Robert F. Kennedy Jr. likes to say he’s been an environmentalist all his life. As a young boy, he kept pet snakes and raccoons, bred homing pigeons and pheasants in his backyard and learned to train hawks. He even considered becoming a veterinarian. Today Kennedy is widely recognized as the country’s most prominent environmental attorney, working tirelessly to safeguard the environment and public health. He is the founder and director of Pace University’s Environmental Litigation Clinic in White Plains, New York; president of the Waterkeeper Alliance, an international coalition of 99 grassroots groups; and senior attorney at the Natural Resources Defense Council. The peripatetic Kennedy also crisscrosses North America several times a year, stirring audiences of college students, community groups and elected officials.
His op-ed columns appear regularly in The New York Times and other major newspapers. In 2004, he wrote Crimes Against Nature: How George W. Bush and His Corporate Pals Are Plundering the Country and Hijacking Our Democracy. The bestselling book fulfilled a lifelong dream: At the age of 10 Kennedy had told his father, then a United States Senator from New York, that he wanted to write a book about pollution. March 2005 brought another literary milestone: his first children’s book, St. Francis of Assisi. He is also co-author of The Riverkeepers.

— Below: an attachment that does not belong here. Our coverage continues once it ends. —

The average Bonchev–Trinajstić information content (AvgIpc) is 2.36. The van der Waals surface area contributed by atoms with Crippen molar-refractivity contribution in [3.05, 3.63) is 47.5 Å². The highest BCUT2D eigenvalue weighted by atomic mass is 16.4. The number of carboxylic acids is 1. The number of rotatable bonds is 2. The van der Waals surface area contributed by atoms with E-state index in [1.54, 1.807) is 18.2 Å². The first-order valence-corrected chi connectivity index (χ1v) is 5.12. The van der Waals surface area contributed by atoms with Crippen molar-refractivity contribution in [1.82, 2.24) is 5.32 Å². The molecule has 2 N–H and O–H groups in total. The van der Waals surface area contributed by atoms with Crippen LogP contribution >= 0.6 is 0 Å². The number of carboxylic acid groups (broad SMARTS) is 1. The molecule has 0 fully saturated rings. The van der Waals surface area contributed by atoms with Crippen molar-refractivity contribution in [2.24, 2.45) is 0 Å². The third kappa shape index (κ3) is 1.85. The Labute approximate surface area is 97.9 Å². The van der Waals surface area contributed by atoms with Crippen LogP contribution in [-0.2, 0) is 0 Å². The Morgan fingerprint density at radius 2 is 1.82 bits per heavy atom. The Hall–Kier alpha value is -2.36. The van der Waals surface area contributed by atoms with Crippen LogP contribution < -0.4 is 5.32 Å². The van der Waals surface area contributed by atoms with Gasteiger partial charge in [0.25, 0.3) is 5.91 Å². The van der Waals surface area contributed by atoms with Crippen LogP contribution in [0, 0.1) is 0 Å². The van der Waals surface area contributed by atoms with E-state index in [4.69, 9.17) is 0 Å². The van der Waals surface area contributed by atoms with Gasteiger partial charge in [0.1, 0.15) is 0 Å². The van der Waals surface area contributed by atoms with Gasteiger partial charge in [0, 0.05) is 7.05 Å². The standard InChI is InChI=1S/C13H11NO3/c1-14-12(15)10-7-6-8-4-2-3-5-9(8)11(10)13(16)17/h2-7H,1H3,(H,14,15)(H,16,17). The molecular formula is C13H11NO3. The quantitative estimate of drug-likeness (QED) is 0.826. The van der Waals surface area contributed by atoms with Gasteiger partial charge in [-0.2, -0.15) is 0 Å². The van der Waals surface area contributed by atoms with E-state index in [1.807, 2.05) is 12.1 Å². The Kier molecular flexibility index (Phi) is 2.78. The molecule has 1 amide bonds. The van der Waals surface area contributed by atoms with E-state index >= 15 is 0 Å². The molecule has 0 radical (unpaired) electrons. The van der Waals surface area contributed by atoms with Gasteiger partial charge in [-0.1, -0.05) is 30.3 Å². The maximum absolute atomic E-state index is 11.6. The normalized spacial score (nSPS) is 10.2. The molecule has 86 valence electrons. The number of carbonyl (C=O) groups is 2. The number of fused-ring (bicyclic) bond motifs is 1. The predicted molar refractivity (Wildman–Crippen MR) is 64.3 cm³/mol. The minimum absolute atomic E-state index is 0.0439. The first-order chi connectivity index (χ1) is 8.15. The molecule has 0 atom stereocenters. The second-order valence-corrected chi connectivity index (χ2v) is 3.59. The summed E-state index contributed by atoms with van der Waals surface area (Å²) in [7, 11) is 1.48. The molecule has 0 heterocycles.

Kennedy’s indefatigable drive is sustained by his personal connection to the outdoors –he’s a master falconer, an accomplished kayaker, skier, sailor, and fisherman–and by fatherhood. His four sons and two daughters range in age from three to 20, which gives him the long view. Despoiling our air, land, and water may make corporations richer in the short term because they don’t address the costs of pollution, he says, but it steals from the next generation. “Our children are going to pay for our joyride. And they are going to pay for it with denuded landscapes and poor health and huge cleanup costs that they are never going to be able to afford.”
Kennedy sees the lack of environmental protection under the Bush administration as emblematic of a much larger problem, “a kind of corporate crony capitalism that is antithetical to all the values that we cherish.”
“Really all environmental injury is an assault on democracy,” he says, “because the most important measure of how a democracy is functioning is how it distributes the goods of the land – the commons.”
Excerpted with permission from “A Kennedy in Action” by Elliott Negin, published in OnEarth magazine. www.nrdc.org/onearth